Intrepid’s Adventure Summit asks how can we better the travel industry

Intrepid’s Adventure Summit asks how can we better the travel industry

Intrepid has gathered key members from its office, partners from Flight Centre Travel Group (FCTG), tour guides, travel leaders, and more for a mega rundown of everything new with Intrepid’s world of adventure travel.

Taking centre stage at this year’s summit is the gorgeous adventure travel offerings in Australia and New Zealand’s own backyard. And with many attendees fresh off a litany of adventure-focused Intrepid famils, from the Red Centre to the Apple Isle, the delegates were rearing for what the Aussie wholesaler has in store going forward.

Intrepid’s general manager of sales and partnerships, Yvette Thompson, kicked off the summit by asking how we can accelerate all the good things the travel industry does and where we have room to go forward. This is a key theme for the many speakers of the day, ranging from non-government organisations (NGOs) tackling animal extinction to leaders at Flight Centre.

Intrepid’s MCs for the day Abbe Lunn and Leigh Reynolds

The day was kicked off with a heartfelt and personal acknowledgement of Country from Intrepid tour guide Isaiah Patterson from Adnyamanthna Country. Patterson opted for a more personal acknowledgement and reflected on his grandmother’s rediscovery of her Indigenous culture after being taken in the stolen generation, while talking of the important role culture and identity has in his life.

The Intrepid Foundation

Following Patterson’s acknowledgement and a quick roundup of some fun personal yarns from the famil goers, Biheng Zhang from the Intrepid Foundation spoke on the selfless work the foundation does.

With 40+ partners across 30 countries and seven continents, the foundation has received donations from 150,000+ travellers and raised over $13m since 2002. Particularly of note was the recent initiative by the Intrepid Foundation in Morocco that raised over $600k.

Biheng Zhang from The Intrepid Foundation

Speaking as one of the foundation’s partners was Chris Johnson from the World Wide Fund for Nature (WWF). Johnson discussed the work his NGO does with whale migration and how his organisation’s work in putting science into action is possible with partnerships with the Intrepid Foundation and other partners.

Tackling Modern Slavery & Reconciliation With FCTG

Intrepid and FCTG players have joined forces to tackle major ethical issues, namely modern slavery and reconciliation, plaguing the travel industry.

Speaking on modern slavery, Annette Sharp, the global social impact manager of Intrepid, and Michelle Degenhardt, the global sustainability officer of FCTG, outlined how this seemingly otherwordly atrocity can continue under our noses. The pair methods of forced labour, human trafficking, forced marriage, debt bondage and the lucrative business of orphanage tourism which all often go undetected in the travel industry.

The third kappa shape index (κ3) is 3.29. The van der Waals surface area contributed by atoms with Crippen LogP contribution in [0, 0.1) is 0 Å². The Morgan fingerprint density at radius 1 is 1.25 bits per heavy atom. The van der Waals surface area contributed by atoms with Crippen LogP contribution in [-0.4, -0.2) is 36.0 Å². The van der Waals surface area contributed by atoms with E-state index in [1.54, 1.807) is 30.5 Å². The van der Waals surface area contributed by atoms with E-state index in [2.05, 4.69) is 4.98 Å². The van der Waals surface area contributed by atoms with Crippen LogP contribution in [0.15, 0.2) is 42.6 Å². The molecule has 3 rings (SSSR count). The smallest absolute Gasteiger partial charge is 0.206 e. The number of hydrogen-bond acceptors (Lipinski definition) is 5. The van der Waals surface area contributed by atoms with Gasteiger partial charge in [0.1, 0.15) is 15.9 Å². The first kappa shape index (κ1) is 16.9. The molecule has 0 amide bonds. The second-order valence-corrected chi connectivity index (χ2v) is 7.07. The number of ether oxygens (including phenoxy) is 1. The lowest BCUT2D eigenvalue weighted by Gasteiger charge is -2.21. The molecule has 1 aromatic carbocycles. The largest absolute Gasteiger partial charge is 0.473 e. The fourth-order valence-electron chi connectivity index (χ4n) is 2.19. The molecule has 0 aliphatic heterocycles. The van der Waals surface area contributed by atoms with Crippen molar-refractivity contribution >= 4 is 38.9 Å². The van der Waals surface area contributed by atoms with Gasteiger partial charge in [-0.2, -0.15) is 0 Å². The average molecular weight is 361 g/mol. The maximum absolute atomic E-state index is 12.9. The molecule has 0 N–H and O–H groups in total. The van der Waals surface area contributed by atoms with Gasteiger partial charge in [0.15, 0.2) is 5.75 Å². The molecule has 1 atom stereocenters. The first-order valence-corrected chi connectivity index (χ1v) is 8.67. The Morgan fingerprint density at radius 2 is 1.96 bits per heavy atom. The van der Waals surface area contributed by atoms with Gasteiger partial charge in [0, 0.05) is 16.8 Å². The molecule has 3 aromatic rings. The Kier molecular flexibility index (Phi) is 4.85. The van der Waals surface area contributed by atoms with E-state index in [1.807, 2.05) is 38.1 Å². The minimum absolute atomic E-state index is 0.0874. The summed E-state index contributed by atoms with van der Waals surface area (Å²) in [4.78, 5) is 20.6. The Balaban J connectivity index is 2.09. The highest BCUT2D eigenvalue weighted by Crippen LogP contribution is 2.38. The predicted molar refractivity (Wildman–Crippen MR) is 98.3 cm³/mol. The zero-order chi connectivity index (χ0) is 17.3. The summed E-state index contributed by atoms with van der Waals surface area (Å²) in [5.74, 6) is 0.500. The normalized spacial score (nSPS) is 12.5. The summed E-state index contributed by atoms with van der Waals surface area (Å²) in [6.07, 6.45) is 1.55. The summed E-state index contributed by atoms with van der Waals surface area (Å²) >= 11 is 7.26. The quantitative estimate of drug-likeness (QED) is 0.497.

In addressing this, the two companies have formed a consortium to ensure its employees across the world are paid appropriate wages and that the products and services being offered by the companies avoid participating in modern slavery.

Annette Sharp, the global social impact manager of Intrepid (centre), and Michelle Degenhardt, the global sustainability officer of FCTG (left) with host Abbe Lunn

On reconciliation, the two companies have an approach comprising four pillars: Relationships, Respect, Opportunities and Governance.

Part of this is a cross-cultural program across Australia and New Zealand called ‘Native Nations’ where First Nations tourism and education take centre stage in facilitating the next generation of Indigenous tour guides.

Overtourism and B Corp Initiatives

Talks from Virgin Australia and Intrepid’s tailor-made sales manager Hasret Ozturk followed the Flight Centre panel and took attendees to a talk from Sara King, Intrepid’s general manager of purpose who shined a light on initiatives Intrepid is undertaking to further advance its status as a B Corp.

Employing and facilitating the career growth of women, particularly those in countries where women have fewer rights than in Australia, has taken the forefront here alongside fostering First Nations inclusivity to help close the gap in economic opportunity faced by Indigenous people.

Alongside this, King highlighted Intrepid’s carbon labelling on its itineraries, where Intrepid shows how much CO2 is produced and how the company offsets this.

Tackling overtourism (and undertourism) were Leah Johnson and Isabel Limn, key partnership managers from Intrepid. The overly congested and tourist cramped hot spots in Europe over the summer got the magnifying glass as the pair used this example to highlight the lesser travelled destinations of the globe.

Johnson flaunted the unique offerings of Georgia, while Limn spruiked the wonders of South Korea to direct attendees towards guiding their clients to a lesser-traversed corner of the globe.

Where To Next Year?

After an insightful talk from acclaimed travel writer Nina Karnikowski and some love for Intrepid’s offerings from Flight Centre area leaders Craig Gardiner and Samantha Whitty, Intrepid’s senior product manager Dyan Mckie gave attendees the run down on what they can look forward to next year. Check out the list here:

  • More socially inspired trips,
  • Family trips given a higher priority,
  • Seven new comfort and seven new premium trips coming out next year,
  • More walking and trekking trips,
  • Six new Asia trips with three alone in South Korea,
  • Nine new First Nations experiences in Australia, Canada, the US, Taiwan, Costa Rica, the Phillipines and Nicaragua.

The summit concluded with drinks afterwards and a colourful evening soiree at Lume in the Melbourne Convention and Exhibition Centre.

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